The web Browser you are currently using is unsupported, and some features of this site may not work as intended. Please update to a modern browser such as Chrome, Firefox or Edge to experience all features Michigan.gov has to offer.
Fast Five with Eileen Boekestein, EGLE's new environmental education coordinator
December 09, 2021
Eileen Boekestein recently joined the Michigan Department of Environment, Great Lakes, and Energy (EGLE) as its environmental education coordinator. She joins us for this Fast Five edition of MI Environment.
What's your background? How did you become interested in environmental education?
I've been an environmental educator for 15 years, working in formal and non-formal educational settings including nature centers, colleges, nonprofits, and local government positions. I earned my bachelor of science degree in Environmental Biology because it allowed me to be outside and follow my love of learning about everything in nature (my mom says my first word was "bird"). I later earned a master's degree in Environmental Studies because I became interested in how important the human social/economic/political dimensions are in environmental protection. I'm currently a Certified Environmental Educator through the Michigan Alliance for Environmental and Outdoor Education and a Civics and Environmental Education - Change Fellow with the North American Association for Environmental Education.
Will your job focus on environmental education for kids or adults? Both?
My work focuses on environmental education for people of all ages! My position was established by law under the Part 25 of the Natural Resources and Environmental Protection Act of 1994. This directs me to facilitate education for all citizens of the state of Michigan around basic ecological and environmental sciences and the connections between human and environmental systems. The goal is to facilitate environmental literacy - an ability to understand environmental issues and have the skills and motivations needed to make responsible decisions around environmental use, protection, and conservation.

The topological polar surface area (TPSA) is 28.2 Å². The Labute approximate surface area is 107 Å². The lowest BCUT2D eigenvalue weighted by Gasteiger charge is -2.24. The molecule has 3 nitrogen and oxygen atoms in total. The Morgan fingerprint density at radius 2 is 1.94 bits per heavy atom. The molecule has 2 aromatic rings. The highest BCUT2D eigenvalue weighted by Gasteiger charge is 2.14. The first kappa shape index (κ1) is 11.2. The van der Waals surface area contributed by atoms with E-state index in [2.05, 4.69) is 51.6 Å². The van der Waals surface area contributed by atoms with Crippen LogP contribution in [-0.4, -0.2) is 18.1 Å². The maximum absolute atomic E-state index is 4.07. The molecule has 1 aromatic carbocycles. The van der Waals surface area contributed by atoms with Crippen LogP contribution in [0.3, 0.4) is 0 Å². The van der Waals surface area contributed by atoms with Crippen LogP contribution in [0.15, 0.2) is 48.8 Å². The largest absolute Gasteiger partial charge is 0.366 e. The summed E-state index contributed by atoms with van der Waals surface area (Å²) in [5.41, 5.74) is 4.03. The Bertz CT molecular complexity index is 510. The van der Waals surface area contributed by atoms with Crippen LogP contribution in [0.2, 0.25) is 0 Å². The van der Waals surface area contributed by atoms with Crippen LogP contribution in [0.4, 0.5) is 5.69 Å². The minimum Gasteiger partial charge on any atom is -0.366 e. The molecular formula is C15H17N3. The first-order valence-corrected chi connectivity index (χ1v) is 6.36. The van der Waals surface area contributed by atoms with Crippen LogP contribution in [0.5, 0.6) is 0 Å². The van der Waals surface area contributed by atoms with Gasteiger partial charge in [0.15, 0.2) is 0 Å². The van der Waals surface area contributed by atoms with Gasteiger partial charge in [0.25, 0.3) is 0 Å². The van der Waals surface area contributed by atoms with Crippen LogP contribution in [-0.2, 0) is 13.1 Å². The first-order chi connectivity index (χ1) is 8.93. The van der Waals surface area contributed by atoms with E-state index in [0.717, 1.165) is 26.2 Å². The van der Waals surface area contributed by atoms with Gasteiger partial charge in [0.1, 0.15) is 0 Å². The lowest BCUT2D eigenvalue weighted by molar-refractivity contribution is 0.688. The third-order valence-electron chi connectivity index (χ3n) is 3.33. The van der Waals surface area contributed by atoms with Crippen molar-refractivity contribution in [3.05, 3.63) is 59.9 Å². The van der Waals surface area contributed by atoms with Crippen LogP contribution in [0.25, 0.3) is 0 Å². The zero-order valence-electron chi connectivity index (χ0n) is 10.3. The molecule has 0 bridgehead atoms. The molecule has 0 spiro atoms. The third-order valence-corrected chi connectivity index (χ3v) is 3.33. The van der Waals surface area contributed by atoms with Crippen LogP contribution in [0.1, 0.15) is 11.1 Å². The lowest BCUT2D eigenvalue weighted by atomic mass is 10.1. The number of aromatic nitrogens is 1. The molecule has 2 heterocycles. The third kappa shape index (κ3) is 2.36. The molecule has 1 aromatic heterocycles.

What is your favorite environmental topic to teach?
I've spent a lot of time teaching about water quality and watersheds, and it's still one of my favorite topics because water connects everything. Some of my other favorites to teach about include tree identification and anything about birds!
Have you had a memorable moment from seeing the result of your teaching?
In my previous position I spent a lot of time directly supporting K-12 teachers and classrooms as they implemented place-based education and stewardship projects. One of my favorite memories is when the parent of a student whose class I had been working with emailed me a photo of the rain garden their family had installed. She told me her son had come home and told the whole family about what he'd been learning and convinced them they should help protect the watershed at home. I also have lots of great stories around kids who got to hold a dragonfly larva or touch a live fish for the first time during one of my programs!
What are your goals as you start your new position?
I'm looking forward to both supporting the environmental education efforts already underway at EGLE as well as expanding the statewide reach of our educational programs. A few areas I'm particularly interested in working on are (1) expanding equitable access to environmental education and environmental careers for K-12 and college students, (2) providing additional programs and resources to support young people in developing stewardship action projects, and (3) increasing support for K-12 educators working to include environmental education in their classrooms.
Caption: Eileen Boekestein headshot.
Like this content? Follow us on Twitter, Facebook, LinkedIn, and on YouTube.
Take a short survey and let us know what you think about MI Environment.